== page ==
Cockney rhyming slang is said to have originated as a thieves’ cant – a dialect intended to be understood by those in the know and be incomprehensible to everybody else, especially the police.
In fact, one of the most common cockney rhyming slang expressions is tea leaf, meaning thief.
So if cockney slang started around 1850, amongst the London criminal underclasses, then who exactly were these London thieves and how did they make their living?
In “The London Underworld”, journalist and author Henry Mayhew and others tour London documenting the poor and working classes. They were able to identify, with great confidence, exactly who the thieves were, how they came into their profession, where they worked, and the many different types of thief.
Thievery was practiced by men and women, old and young and certainly by children. The character of The Artful Dodger is certainly based on the thousands of children roaming the streets of London, many without parents.
Here are some examples of the types of thievery common in Victorian London:
Nobody would think to steal clothes on the way to or from a laundry today, but it was a common problem in Victorian times as clothes were more valuable and there was a thriving second-hand market for rags and clothes, both to be re-sold and to pawn.
Because linen and clothing was worth money in the pawn shops, it was common for laundry to be stolen as it hung out to dry.
People who find a pretence to enter the lobbies of hotels and fine houses, only to make off with silverware or anything else they could find.
Children who sold laces, matches and other small wares door-to-door in order to enter the homes of tradesmen and working people, to steal from their homes.
Stole from the pockets and coats. Silk handkerchiefs, money and pocket watches were popular hauls. Pickpockets could be children, but could also be very smartly dressed young men who could easily mingle with the monied classes in the street.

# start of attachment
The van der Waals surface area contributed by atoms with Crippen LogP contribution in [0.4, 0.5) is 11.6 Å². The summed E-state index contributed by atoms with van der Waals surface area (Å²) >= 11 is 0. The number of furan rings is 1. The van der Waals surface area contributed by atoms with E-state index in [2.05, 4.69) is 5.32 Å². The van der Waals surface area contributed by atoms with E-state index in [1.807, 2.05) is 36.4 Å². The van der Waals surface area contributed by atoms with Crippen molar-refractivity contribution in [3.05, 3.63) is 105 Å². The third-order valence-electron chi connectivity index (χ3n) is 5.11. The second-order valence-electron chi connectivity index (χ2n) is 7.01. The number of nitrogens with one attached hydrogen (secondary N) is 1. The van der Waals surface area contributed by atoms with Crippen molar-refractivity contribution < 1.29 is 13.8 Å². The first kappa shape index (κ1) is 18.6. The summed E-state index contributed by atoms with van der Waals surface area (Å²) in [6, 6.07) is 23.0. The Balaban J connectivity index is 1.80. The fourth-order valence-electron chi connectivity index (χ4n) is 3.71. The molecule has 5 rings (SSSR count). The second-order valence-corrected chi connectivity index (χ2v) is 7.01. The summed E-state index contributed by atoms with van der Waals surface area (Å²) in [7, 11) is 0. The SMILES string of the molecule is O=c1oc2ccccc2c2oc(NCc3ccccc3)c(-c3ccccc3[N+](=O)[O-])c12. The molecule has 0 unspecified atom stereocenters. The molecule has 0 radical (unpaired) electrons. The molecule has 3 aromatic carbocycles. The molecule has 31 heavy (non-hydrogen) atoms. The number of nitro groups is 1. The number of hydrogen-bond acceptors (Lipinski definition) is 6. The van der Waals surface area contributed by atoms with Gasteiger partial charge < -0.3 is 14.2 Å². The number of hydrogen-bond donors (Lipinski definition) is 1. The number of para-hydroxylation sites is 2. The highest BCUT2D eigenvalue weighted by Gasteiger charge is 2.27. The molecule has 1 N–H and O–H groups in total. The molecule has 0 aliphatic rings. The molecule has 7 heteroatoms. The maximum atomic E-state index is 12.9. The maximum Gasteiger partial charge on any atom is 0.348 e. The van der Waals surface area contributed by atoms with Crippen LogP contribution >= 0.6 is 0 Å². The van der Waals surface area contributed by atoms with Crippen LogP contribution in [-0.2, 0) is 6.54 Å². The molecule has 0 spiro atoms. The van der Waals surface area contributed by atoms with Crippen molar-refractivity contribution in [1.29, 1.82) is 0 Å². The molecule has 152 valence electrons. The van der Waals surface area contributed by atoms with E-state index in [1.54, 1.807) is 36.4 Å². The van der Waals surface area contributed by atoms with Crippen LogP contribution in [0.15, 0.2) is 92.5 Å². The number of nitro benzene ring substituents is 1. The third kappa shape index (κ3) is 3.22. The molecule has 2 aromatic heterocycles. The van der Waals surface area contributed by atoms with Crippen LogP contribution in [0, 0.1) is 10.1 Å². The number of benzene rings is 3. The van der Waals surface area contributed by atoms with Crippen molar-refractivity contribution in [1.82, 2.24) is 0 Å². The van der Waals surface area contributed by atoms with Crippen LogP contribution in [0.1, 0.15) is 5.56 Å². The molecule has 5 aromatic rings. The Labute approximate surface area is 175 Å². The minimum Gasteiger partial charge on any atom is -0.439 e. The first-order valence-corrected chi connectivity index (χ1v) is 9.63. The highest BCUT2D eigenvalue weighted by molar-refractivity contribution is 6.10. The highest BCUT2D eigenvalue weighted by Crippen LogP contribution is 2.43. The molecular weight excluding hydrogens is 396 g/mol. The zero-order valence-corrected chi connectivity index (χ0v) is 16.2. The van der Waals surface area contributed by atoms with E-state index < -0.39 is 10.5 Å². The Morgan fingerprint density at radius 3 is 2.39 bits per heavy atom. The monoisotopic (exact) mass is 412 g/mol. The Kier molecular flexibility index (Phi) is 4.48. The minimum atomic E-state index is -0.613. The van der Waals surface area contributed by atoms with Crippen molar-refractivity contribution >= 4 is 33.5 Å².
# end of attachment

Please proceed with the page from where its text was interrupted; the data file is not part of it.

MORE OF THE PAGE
People (often children) who stole fruit and other consumables from market stalls. Or they stole the money directly from the baskets of the market sellers. Often operating in pairs or groups, they often used distraction techniques to harass the market trader while another member made off with the takings, or the consumables.
People (often women) who would steal goods from shops, whilst pretending to be a customer.
Again, often children who would steal goods or often the till contents from shops. Often used distraction techniques to divert the shopkeeper while an associate rifled the till.
Shop doorway thieves
These would steal the goods ranged around the doorways of shops.
Would break the windows of shops, often after dark, by forcing a knife into the glazing or putty, causing a crack large enough to put their hand through and steal the sweets or others goods displayed.
There were many types of burglars. Young boys were often forced through small windows (because they could fit). Targets were both middle class houses and the dwellings of labouring people.
Burglars using false keys
As the types of locks on doors were relatively unsophisticated, false keys were quite easy to make. By trying a number of false keys, locks could often be opened.
Crime against children was incredibly common, as children walked the streets unaccompanied in a way that would be unthinkable now. As children were commonly employed to carry items such as laundry from customer to laundress or back, it was relatively easy to trick a child into handing over the clothes. Fine silk dresses were worth a lot of money.
In modern parlance, these people might be called muggers. They stole openly, using threats of violence. They often attacked people returning home drunk. They also sometimes teamed up with prostitutes and attacked their customers as they went along with them.
Using a prostitute in Victorian times was a risky business. Prostitutes themselves were very often likely to steal from you, if their criminal associates did not.
Those who would hang around outside pubs and gin palaces and steal from drunk people coming out.
Another way of stealing in pubs was for one or two women to accost a man in the streets, and get him to buy them a drink in a pub. Not only would they get bought drinks, their (usually male) accomplices, who would be in the pub and in the know, would steal from the mark either at the bar or by simply jumping him when he left.
Those who stole the property or money of their employers, be it tools, equipment, goods or money.
Those who stole money using card tricks, skittles or cups. Still seen in London today.
Those who would steal goods and laundry from carts and vehicles as they made their way around the crowded streets of London.
Those who stole lead from rooftops. Often done by workmen in the houses they were working on.
It was very common for people to make off with the content of the furnished rooms they were lodging in, especially in the dead of night. Items that were often taken included chairs, tables, crockery, cutlery and bedlinen.